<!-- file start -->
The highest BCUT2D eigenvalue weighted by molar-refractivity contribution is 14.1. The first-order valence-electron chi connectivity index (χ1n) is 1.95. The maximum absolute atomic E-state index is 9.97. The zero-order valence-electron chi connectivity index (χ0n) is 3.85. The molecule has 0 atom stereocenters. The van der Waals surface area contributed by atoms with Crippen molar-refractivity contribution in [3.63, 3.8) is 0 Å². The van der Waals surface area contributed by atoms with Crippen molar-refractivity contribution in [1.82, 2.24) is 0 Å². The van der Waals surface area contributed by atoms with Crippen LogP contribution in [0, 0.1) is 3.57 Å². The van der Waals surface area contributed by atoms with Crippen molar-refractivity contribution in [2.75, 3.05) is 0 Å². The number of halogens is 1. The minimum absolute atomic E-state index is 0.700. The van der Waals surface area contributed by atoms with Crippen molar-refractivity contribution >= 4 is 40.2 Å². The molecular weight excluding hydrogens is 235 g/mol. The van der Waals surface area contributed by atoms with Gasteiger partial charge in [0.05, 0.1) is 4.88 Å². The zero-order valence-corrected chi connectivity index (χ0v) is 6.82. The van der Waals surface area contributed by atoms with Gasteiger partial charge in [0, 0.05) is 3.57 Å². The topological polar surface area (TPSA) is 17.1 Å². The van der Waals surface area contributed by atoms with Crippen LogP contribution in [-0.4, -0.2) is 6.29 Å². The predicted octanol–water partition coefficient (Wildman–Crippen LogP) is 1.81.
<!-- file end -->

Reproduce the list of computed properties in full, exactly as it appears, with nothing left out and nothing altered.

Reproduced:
The highest BCUT2D eigenvalue weighted by molar-refractivity contribution is 14.1. The first-order valence-electron chi connectivity index (χ1n) is 1.95. The maximum absolute atomic E-state index is 9.97. The zero-order valence-electron chi connectivity index (χ0n) is 3.85. The molecule has 0 atom stereocenters. The van der Waals surface area contributed by atoms with Crippen molar-refractivity contribution in [3.63, 3.8) is 0 Å². The van der Waals surface area contributed by atoms with Crippen molar-refractivity contribution in [1.82, 2.24) is 0 Å². The van der Waals surface area contributed by atoms with Crippen LogP contribution in [0, 0.1) is 3.57 Å². The van der Waals surface area contributed by atoms with Crippen molar-refractivity contribution in [2.75, 3.05) is 0 Å². The number of halogens is 1. The minimum absolute atomic E-state index is 0.700. The van der Waals surface area contributed by atoms with Crippen molar-refractivity contribution >= 4 is 40.2 Å². The molecular weight excluding hydrogens is 235 g/mol. The van der Waals surface area contributed by atoms with Gasteiger partial charge in [0.05, 0.1) is 4.88 Å². The zero-order valence-corrected chi connectivity index (χ0v) is 6.82. The van der Waals surface area contributed by atoms with Gasteiger partial charge in [0, 0.05) is 3.57 Å². The topological polar surface area (TPSA) is 17.1 Å². The van der Waals surface area contributed by atoms with Crippen LogP contribution in [-0.4, -0.2) is 6.29 Å². The predicted octanol–water partition coefficient (Wildman–Crippen LogP) is 1.81.